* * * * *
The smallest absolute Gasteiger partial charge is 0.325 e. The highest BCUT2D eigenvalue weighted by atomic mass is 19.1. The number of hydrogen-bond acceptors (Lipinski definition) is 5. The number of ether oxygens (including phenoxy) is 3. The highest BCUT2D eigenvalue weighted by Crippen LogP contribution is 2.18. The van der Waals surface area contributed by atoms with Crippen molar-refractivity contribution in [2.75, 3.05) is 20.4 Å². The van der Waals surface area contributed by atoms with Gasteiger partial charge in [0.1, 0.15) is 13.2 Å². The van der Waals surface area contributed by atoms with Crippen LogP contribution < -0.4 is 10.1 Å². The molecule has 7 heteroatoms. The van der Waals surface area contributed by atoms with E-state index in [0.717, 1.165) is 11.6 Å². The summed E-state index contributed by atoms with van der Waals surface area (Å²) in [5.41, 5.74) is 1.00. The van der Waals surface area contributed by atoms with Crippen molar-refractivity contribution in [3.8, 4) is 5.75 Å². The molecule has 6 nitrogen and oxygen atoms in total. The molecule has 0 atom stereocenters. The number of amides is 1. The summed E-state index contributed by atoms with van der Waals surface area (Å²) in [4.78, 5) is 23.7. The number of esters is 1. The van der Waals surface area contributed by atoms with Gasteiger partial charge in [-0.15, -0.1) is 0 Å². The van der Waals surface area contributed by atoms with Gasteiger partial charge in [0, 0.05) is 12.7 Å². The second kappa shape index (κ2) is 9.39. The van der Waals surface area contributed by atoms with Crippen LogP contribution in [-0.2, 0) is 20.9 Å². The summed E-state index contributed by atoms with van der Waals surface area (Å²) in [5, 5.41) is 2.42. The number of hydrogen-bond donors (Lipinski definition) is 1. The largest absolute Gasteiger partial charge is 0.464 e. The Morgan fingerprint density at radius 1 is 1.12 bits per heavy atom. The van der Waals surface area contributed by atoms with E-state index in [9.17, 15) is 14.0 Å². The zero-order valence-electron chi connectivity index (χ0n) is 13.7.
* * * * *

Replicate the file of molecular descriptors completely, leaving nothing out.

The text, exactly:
The smallest absolute Gasteiger partial charge is 0.325 e. The highest BCUT2D eigenvalue weighted by atomic mass is 19.1. The number of hydrogen-bond acceptors (Lipinski definition) is 5. The number of ether oxygens (including phenoxy) is 3. The highest BCUT2D eigenvalue weighted by Crippen LogP contribution is 2.18. The van der Waals surface area contributed by atoms with Crippen molar-refractivity contribution in [2.75, 3.05) is 20.4 Å². The van der Waals surface area contributed by atoms with Gasteiger partial charge in [0.1, 0.15) is 13.2 Å². The van der Waals surface area contributed by atoms with Crippen LogP contribution < -0.4 is 10.1 Å². The molecule has 7 heteroatoms. The van der Waals surface area contributed by atoms with E-state index in [0.717, 1.165) is 11.6 Å². The summed E-state index contributed by atoms with van der Waals surface area (Å²) in [5.41, 5.74) is 1.00. The van der Waals surface area contributed by atoms with Crippen molar-refractivity contribution in [3.8, 4) is 5.75 Å². The molecule has 6 nitrogen and oxygen atoms in total. The molecule has 0 atom stereocenters. The number of amides is 1. The summed E-state index contributed by atoms with van der Waals surface area (Å²) in [4.78, 5) is 23.7. The number of esters is 1. The van der Waals surface area contributed by atoms with Gasteiger partial charge in [-0.15, -0.1) is 0 Å². The van der Waals surface area contributed by atoms with Gasteiger partial charge in [0, 0.05) is 12.7 Å². The second kappa shape index (κ2) is 9.39. The van der Waals surface area contributed by atoms with Crippen LogP contribution in [-0.2, 0) is 20.9 Å². The summed E-state index contributed by atoms with van der Waals surface area (Å²) in [5, 5.41) is 2.42. The number of hydrogen-bond donors (Lipinski definition) is 1. The largest absolute Gasteiger partial charge is 0.464 e. The Morgan fingerprint density at radius 1 is 1.12 bits per heavy atom. The van der Waals surface area contributed by atoms with E-state index in [9.17, 15) is 14.0 Å². The zero-order valence-electron chi connectivity index (χ0n) is 13.7.